Community sentencing is a method of punishing criminals that includes demanding physical work as well as the removal of certain liberties and free time. Community sentencing is by no means a soft option and courts are given the opportunity to punish offenders while also offering a means for them to reform. There are 12 requirements to community sentencing and courts treat each case separately, combining a number of these requirements to produce a community sentence tailored specifically to the individual offender.
What Is Community Sentencing
Community sentencing isn’t just a means of punishment and reform, as it also benefits the local community. It is meant as a means for offenders to pay back the community for the crime or crimes that they have committed and this may include unpaid manual labour as well as a combination of other requirements.
Unpaid Work – Community Payback
Community Payback is the replacement for what was once called Community Service and more recently titled Community Punishment. Offenders serve between 40 and 600 hours working on community based projects. Local residents can have their say on the projects that offenders should work on while those that are not judged to be safe to work in the community will be required to fulfil their Community Payback in Probation Service managed workshops.
Community Sentencing Supervision
Generally speaking, at least one member of the Probation Service, known as an Offender Manager, will supervise any activities undertaken as part of a community sentencing order. However, it is possible for the Probation Service to delegate this supervision to a relevant individual that can offer the necessary support for a specific task or specific requirement of community sentencing.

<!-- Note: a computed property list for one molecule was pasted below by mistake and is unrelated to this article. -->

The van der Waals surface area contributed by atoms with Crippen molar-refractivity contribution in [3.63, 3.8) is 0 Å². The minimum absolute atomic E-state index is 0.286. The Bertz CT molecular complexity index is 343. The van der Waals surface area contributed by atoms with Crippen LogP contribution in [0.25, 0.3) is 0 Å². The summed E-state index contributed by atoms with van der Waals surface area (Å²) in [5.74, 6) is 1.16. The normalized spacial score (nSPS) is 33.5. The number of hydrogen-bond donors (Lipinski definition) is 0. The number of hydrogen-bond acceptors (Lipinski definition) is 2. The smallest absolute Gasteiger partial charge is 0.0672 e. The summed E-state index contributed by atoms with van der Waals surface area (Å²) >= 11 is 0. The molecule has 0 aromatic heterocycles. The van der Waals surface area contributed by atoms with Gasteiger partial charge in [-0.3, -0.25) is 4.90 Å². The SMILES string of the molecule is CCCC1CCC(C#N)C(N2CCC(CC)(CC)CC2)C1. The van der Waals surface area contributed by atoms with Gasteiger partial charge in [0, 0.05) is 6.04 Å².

Other Community Sentencing Requirements
The Community Payback unpaid work is only one possible requirement of a community sentencing order. Depending on the crime committed, the severity of that crime, and other details of the individual offender, it may be necessary for him or her to attend specific activities, reform based activities and meetings, and drug, alcohol, or mental health treatment sessions. The offender may also be required to meet a curfew and may be prohibited from visiting certain areas of the community.
Punish And Reform
The aim of community sentencing is to punish and reform offenders. Punishment comes in the shape of unpaid work while attending counselling or treatment for drug or alcohol use is undertaken in a bid to help the offender reform and change their ways. Another aim, specifically of the Community Payback project, is for the offender to pay the community back for the crime or crimes that they have committed.
Nominate A Community Sentencing Project
One of the great features of community sentencing is that offenders are required to work within the community to repay their acts. As a local resident you have the right to nominate a project or to view other nominations and vote for the one that you believe offenders should work on first. You can nominate or vote by visiting your local Probation Services website and casting your vote.